Interview Prep- Part two

what to wear and how to prepare for an #interview

 

 

Over the last few months Dean and I have been actively job hunting. I forgot how painful this process is! I feel like I have a hundred different resumes for various jobs and then I have even more cover letters. My computer is overly packed out with personal information, but of course these are just the beginning. You still have to fill out the individual job applications, maybe go through a background check and then you’re waiting for a call or email to show up. And then after days/weeks/months, you’re lucky to get a few interviews. This job hunt thing is no joke! So when I get a call requesting an interview, you better bet that I’m going to do everything I can to put my best foot forward. Here are my favorite tips…

Last week we talked about how to research and mentally prepare for an interview and I promised a follow up. While being mentally prepared is SUPER important, it’s not enough. It’s kind of sad, isn’t it? You can give amazing answers all day, but if you don’t look the part then you just might lose out on that job. Don’t let this happen to you!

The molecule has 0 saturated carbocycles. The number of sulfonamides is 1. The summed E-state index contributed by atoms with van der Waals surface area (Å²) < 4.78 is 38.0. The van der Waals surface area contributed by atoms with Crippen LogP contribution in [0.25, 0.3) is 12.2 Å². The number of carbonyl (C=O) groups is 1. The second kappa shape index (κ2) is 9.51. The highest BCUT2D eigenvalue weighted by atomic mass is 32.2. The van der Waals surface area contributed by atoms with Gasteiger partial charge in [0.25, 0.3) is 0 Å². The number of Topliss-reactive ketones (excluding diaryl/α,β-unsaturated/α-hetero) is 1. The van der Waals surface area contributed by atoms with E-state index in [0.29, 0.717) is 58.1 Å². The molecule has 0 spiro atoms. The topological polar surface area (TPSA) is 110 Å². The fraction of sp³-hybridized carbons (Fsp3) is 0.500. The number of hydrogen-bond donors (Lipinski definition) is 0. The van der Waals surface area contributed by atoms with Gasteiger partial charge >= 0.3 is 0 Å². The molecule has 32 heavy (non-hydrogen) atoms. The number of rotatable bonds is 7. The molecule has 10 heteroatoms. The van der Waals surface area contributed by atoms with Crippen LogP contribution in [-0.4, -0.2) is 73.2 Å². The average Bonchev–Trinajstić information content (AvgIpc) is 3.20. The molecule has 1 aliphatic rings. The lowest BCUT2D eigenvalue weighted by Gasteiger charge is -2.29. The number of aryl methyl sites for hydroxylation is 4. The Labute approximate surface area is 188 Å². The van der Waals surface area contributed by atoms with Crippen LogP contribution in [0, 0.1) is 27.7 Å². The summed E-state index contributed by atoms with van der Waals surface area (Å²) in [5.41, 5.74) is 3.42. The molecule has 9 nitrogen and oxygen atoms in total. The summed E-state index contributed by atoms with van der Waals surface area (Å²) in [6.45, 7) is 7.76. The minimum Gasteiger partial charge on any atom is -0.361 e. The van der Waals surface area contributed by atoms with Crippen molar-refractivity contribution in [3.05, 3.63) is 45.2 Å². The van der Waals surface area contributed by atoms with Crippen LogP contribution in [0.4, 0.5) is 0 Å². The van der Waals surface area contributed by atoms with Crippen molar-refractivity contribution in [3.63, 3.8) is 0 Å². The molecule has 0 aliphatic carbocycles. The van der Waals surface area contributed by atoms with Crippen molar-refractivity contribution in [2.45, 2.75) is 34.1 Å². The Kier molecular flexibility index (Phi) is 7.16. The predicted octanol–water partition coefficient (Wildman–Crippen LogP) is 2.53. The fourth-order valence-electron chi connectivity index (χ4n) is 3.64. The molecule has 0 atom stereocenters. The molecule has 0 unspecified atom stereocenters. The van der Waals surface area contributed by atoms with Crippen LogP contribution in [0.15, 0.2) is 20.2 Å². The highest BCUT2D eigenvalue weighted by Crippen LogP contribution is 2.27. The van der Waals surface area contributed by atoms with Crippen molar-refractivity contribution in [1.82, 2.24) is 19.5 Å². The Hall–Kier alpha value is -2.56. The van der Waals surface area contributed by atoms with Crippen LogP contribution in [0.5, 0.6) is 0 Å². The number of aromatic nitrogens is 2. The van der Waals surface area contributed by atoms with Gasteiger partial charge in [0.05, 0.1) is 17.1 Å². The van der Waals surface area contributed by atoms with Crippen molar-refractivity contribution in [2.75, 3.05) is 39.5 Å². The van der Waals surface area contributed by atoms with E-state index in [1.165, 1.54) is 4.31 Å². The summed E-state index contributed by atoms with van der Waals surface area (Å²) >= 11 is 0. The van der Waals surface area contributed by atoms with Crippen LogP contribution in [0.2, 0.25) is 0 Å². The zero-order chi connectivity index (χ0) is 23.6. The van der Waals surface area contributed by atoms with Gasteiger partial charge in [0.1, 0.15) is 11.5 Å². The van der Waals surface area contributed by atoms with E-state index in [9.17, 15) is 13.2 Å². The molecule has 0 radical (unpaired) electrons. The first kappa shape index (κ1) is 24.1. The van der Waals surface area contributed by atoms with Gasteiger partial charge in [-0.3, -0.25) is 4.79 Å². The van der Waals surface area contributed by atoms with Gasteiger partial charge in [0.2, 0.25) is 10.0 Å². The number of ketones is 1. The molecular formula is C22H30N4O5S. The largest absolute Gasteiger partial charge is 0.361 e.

• COME PREPARED– Remember when we were talking about bringing a list of questions for you to ask your potential employer? Well it wouldn’t look right to just waltz in with a folded paper filled with questions in your back pocket. We want to look professional and fully prepared. So this means you’re going to bring a sleek portfolio with you. Inside that portfolio you’re going to have the following:
    • multiple copies of resume (on nice paper!)
    • copy of references (also on nice paper)
    • questions for the end of your interview
    • extra paper or a small notebook

There may come an interview where a professional doesn’t have your resume on hand or maybe they ask for a list of references at the end of your meeting. Sure you can follow up with this stuff later, but why wait? Before your interview head out to the store and buy some nice resume paper. Print a few extra copies of both your resume and references to have on you just in case. Then because those follow up questions are so important, you’re going to have your favorite written down for your self with some extra room/paper for you to take notes if needed.